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A “Novel” Approach to Program Design

A story from ProNatal Fitness Director of Education, Carolyn Appel

Earlier in my career, I dove into my personal training job with all of my energy: working 14-hour days to pull off floor shifts, taking classes to learn critical topics, and keeping myself in shape while fighting constant fatigue. Eventually, I transitioned to being a full-time trainer (ditching the floor-shifts) and faced the exciting and invigorating task of guiding the fitness futures of real people.

I was definitely in my element, teaching people movement skills and observing the learning process in real-time. I had been a college athlete so movement was my native language. The work thrilled me and I couldn’t wait to see my clients each week. However, I began to feel the pull of wanting to personalize each client’s experience with the time-consuming task of having to write programs for them. Suddenly, my 14 hour days were growing even longer, and the fatigue was becoming too difficult to fight off. I wanted to create the best program for each of my clients, but I also needed to be more efficient in my process or I was going to burnout – fast.

The Fundamentals of Effective Program Design

Program design is one of the most essential services personal trainers provide, but it can also be one of the most challenging aspects of the job. Some common challenges include:

  • Balancing client personalization with your own time efficiency
  • Understanding a client’s goals, but lacking a clear roadmap of how to get them there
  • Having a client who wants to train for an activity you are not familiar with
  • Finding new ways to add variety to prevent clients from getting bored

The key to addressing these challenges is to have a structured process that you go through with every client. This is exactly what we teach you in our mini-course: A Simple Guide to Program Design. You’ll come away with a clear step-by-step process to design big picture training programs that will help all your clients — not just your pre & postnatal ones — consistently progress, stay motivated, and achieve their goals.

A “Novel” Approach to Program Design

In many ways, writing a good training program for a client is similar in structure to writing a novel. Think of it this way:

  • The Assessment = Inputs needed for story arc
  • The Macrocycle = Story Arc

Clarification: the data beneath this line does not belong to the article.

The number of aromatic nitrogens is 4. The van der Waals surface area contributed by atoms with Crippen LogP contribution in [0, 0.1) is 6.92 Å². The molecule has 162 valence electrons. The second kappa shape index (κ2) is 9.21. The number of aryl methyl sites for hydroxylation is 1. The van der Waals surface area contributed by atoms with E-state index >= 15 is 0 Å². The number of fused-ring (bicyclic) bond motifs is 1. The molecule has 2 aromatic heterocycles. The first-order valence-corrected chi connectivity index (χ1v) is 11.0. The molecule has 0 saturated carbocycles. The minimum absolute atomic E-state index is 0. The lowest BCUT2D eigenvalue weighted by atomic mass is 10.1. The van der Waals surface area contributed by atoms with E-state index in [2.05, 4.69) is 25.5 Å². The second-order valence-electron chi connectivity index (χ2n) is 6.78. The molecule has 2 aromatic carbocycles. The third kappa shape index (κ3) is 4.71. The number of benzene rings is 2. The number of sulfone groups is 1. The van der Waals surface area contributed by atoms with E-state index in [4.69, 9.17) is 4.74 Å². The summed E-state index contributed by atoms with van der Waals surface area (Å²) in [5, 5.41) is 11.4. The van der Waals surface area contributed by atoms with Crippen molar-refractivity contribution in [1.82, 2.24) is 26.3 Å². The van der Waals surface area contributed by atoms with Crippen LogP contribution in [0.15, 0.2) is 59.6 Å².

• The Mesocycles = Chapters
  • The Microcycles = Paragraphs within a chapter
  • Programming Variables = The descriptive details that keep the reader interested and engaged

Like a good novel, a well thought-through training plan ensures that training sessions build on one another in a cohesive way to help clients consistently progress and stay engaged. But don’t worry, writing a training program does not have to be nearly as overwhelming as writing a novel! We’ll walk you through every step of the process – complete with worksheets and case studies – to help you easily build a successful “novel” for all your clients.

The “4 Big Rocks”

The process begins by gathering the following “4 Big Rocks” from your assessment.

  • Goals: Understanding the biomechanics and energetic demands needed to meet them
  • Experience: A client’s movement literacy and intensity familiarity
  • Limitations: Medical conditions, pains, or restrictions
  • Commitment: How much time client has to reach goal and how many days per week they can devote to achieving this goal

You’ll learn how to gather this information from the assessment and use it to develop your client’s macrocycle. From there, you’ll learn how to break your macrocycle down into smaller, skill-based stages (mesocycles). Then, we’ll show you how to structure your individual workouts (microcycles) so they flow together in a cohesive way to avoid “session whiplash” and ensure your client consistently progresses while staying engaged and motivated.

This programming structure can be applied to clients of all types. In fact, at the end of the course, we’ll show you program design case studies for a prenatal client, postpartum client, a senior, an athlete, and a “fitness enthusiast” with no specific training goals.

Learn more about our mini-course: A Simple Guide to Program Design

Final words from Carolyn Appel…

If the idea of program design seems unfamiliar or overwhelming to you, know that you already possess the key ingredient needed to write better programs: desire to want to help your clients improve. That is likely why you got into this field. And if you are here with those intentions, then you will definitely benefit from this mini-course. I wish I had this type of a course earlier in my career. It would have saved me so many hours (and the frustration of diving down the rabbit hole of Eastern European periodization to learn schemes that I almost never refer to anymore).